168 \index{tactics!simplification|bold}
       
   169 The actual simplification work is performed by the following tactics.  The
       
   170 rewriting strategy is strictly bottom up.  Conditions in conditional rewrite
       
   171 rules are solved recursively before the rewrite rule is applied.
       
   172 
       
   173 There are two basic simplification tactics:
       
   174 \begin{description}
       
   175 \item[\ttindexbold{SIMP_TAC} $ss$ $i$] 
       
   176 simplifies subgoal~$i$ using the rules in~$ss$.  It may solve the
       
   177 subgoal completely if it has become trivial, using the auto-tactic
       
   178 (\S\ref{simp-simpsets}).
       
   179   
       
   180 \item[\ttindexbold{ASM_SIMP_TAC}]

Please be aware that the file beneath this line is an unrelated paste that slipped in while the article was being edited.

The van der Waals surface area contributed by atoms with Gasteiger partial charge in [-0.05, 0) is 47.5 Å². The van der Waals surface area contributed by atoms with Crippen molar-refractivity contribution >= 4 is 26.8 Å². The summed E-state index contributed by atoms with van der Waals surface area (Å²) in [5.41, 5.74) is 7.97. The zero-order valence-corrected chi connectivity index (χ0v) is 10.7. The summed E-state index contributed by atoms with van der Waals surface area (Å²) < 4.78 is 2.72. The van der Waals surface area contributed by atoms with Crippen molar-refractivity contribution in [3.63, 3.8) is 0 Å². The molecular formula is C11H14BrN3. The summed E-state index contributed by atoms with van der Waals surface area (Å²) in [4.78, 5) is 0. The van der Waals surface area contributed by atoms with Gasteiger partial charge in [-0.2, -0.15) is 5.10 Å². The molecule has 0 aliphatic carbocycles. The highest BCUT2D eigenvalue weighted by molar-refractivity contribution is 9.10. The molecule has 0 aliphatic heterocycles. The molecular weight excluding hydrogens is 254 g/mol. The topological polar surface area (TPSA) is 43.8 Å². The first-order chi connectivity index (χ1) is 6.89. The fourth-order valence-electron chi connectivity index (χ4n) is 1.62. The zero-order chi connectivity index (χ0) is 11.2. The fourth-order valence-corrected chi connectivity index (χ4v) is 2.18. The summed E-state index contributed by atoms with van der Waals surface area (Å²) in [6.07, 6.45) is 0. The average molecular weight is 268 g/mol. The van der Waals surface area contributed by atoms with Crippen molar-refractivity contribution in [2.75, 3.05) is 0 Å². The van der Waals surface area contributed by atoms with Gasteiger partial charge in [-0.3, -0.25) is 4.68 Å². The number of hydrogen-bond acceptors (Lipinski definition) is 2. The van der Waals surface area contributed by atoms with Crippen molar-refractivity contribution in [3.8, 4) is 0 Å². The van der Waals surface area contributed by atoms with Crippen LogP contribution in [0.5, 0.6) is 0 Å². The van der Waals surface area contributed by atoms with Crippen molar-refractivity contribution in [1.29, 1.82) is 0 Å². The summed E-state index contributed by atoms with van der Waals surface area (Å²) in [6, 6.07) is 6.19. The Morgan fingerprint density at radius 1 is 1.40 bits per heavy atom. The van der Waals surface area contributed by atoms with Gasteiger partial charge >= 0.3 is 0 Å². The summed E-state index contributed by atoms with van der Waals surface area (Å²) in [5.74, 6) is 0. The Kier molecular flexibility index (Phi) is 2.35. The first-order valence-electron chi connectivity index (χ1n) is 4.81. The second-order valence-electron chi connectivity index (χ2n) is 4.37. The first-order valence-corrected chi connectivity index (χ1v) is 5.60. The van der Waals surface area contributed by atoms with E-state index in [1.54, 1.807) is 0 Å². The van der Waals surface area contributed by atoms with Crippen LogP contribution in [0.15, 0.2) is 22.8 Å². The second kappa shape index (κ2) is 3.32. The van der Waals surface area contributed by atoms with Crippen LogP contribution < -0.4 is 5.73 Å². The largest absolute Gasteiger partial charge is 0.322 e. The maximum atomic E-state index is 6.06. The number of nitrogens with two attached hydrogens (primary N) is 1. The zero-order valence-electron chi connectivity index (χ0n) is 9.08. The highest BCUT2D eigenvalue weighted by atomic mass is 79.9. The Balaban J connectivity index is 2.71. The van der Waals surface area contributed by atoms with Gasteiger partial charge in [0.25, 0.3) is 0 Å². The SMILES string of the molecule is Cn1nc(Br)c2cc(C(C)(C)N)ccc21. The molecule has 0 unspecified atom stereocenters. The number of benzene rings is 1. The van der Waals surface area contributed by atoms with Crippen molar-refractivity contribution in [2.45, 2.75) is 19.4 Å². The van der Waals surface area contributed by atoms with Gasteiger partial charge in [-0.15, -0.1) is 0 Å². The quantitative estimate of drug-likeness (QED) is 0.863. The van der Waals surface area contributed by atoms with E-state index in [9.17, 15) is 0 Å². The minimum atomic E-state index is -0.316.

181 is like \verb$SIMP_TAC$, but also uses assumptions as additional
       
   182 rewrite rules.
       
   183 \end{description}
       
   184 Many logics have conditional operators like {\it if-then-else}.  If the
       
   185 simplifier has been set up with such case splits (see~\ttindex{case_splits}
       
   186 in \S\ref{SimpFun-input}), there are tactics which automatically alternate
       
   187 between simplification and case splitting:
       
   188 \begin{description}
       
   189 \item[\ttindexbold{SIMP_CASE_TAC}] 
       
   190 is like {\tt SIMP_TAC} but also performs automatic case splits.
       
   191 More precisely, after each simplification phase the tactic tries to apply a
       
   192 theorem in \ttindex{case_splits}.  If this succeeds, the tactic calls
       
   193 itself recursively on the result.